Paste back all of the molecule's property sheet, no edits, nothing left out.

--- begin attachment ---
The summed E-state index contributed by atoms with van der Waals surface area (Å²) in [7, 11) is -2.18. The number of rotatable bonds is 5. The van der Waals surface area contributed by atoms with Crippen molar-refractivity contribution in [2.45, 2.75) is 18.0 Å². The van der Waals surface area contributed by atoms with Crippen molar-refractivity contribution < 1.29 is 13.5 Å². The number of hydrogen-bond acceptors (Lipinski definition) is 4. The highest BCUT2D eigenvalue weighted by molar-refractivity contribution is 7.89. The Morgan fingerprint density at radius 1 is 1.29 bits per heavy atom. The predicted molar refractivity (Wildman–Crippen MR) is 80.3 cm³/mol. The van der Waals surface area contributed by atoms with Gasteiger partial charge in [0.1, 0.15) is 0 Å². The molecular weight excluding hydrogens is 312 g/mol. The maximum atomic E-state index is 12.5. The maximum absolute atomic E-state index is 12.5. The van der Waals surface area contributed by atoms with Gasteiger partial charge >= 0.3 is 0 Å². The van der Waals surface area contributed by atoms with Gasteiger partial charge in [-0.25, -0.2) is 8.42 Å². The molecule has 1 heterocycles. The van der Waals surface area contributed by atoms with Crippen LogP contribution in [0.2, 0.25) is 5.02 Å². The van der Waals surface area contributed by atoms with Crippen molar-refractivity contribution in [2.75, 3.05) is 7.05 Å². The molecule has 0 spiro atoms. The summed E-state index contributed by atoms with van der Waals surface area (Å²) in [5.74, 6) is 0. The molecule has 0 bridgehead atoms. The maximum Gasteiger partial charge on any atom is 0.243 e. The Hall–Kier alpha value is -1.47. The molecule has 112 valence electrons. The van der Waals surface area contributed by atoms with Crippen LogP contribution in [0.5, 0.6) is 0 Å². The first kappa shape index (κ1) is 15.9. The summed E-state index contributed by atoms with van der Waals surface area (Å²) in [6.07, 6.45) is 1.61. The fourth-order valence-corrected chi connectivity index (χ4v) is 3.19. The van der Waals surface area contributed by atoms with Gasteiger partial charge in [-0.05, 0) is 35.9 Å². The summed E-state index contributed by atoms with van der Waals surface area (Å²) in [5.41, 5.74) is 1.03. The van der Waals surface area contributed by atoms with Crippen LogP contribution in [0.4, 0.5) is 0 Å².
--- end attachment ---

The summed E-state index contributed by atoms with van der Waals surface area (Å²) in [7, 11) is -2.18. The number of rotatable bonds is 5. The van der Waals surface area contributed by atoms with Crippen molar-refractivity contribution in [2.45, 2.75) is 18.0 Å². The van der Waals surface area contributed by atoms with Crippen molar-refractivity contribution < 1.29 is 13.5 Å². The number of hydrogen-bond acceptors (Lipinski definition) is 4. The highest BCUT2D eigenvalue weighted by molar-refractivity contribution is 7.89. The Morgan fingerprint density at radius 1 is 1.29 bits per heavy atom. The predicted molar refractivity (Wildman–Crippen MR) is 80.3 cm³/mol. The van der Waals surface area contributed by atoms with Gasteiger partial charge in [0.1, 0.15) is 0 Å². The molecular weight excluding hydrogens is 312 g/mol. The maximum atomic E-state index is 12.5. The maximum absolute atomic E-state index is 12.5. The van der Waals surface area contributed by atoms with Gasteiger partial charge >= 0.3 is 0 Å². The van der Waals surface area contributed by atoms with Gasteiger partial charge in [-0.25, -0.2) is 8.42 Å². The molecule has 1 heterocycles. The van der Waals surface area contributed by atoms with Crippen LogP contribution in [0.2, 0.25) is 5.02 Å². The van der Waals surface area contributed by atoms with Crippen molar-refractivity contribution in [2.75, 3.05) is 7.05 Å². The molecule has 0 spiro atoms. The summed E-state index contributed by atoms with van der Waals surface area (Å²) in [5.74, 6) is 0. The molecule has 0 bridgehead atoms. The maximum Gasteiger partial charge on any atom is 0.243 e. The Hall–Kier alpha value is -1.47. The molecule has 112 valence electrons. The van der Waals surface area contributed by atoms with Crippen LogP contribution in [0.5, 0.6) is 0 Å². The first kappa shape index (κ1) is 15.9. The summed E-state index contributed by atoms with van der Waals surface area (Å²) in [6.07, 6.45) is 1.61. The fourth-order valence-corrected chi connectivity index (χ4v) is 3.19. The van der Waals surface area contributed by atoms with Gasteiger partial charge in [-0.05, 0) is 35.9 Å². The summed E-state index contributed by atoms with van der Waals surface area (Å²) in [5.41, 5.74) is 1.03. The van der Waals surface area contributed by atoms with Crippen LogP contribution in [0.4, 0.5) is 0 Å².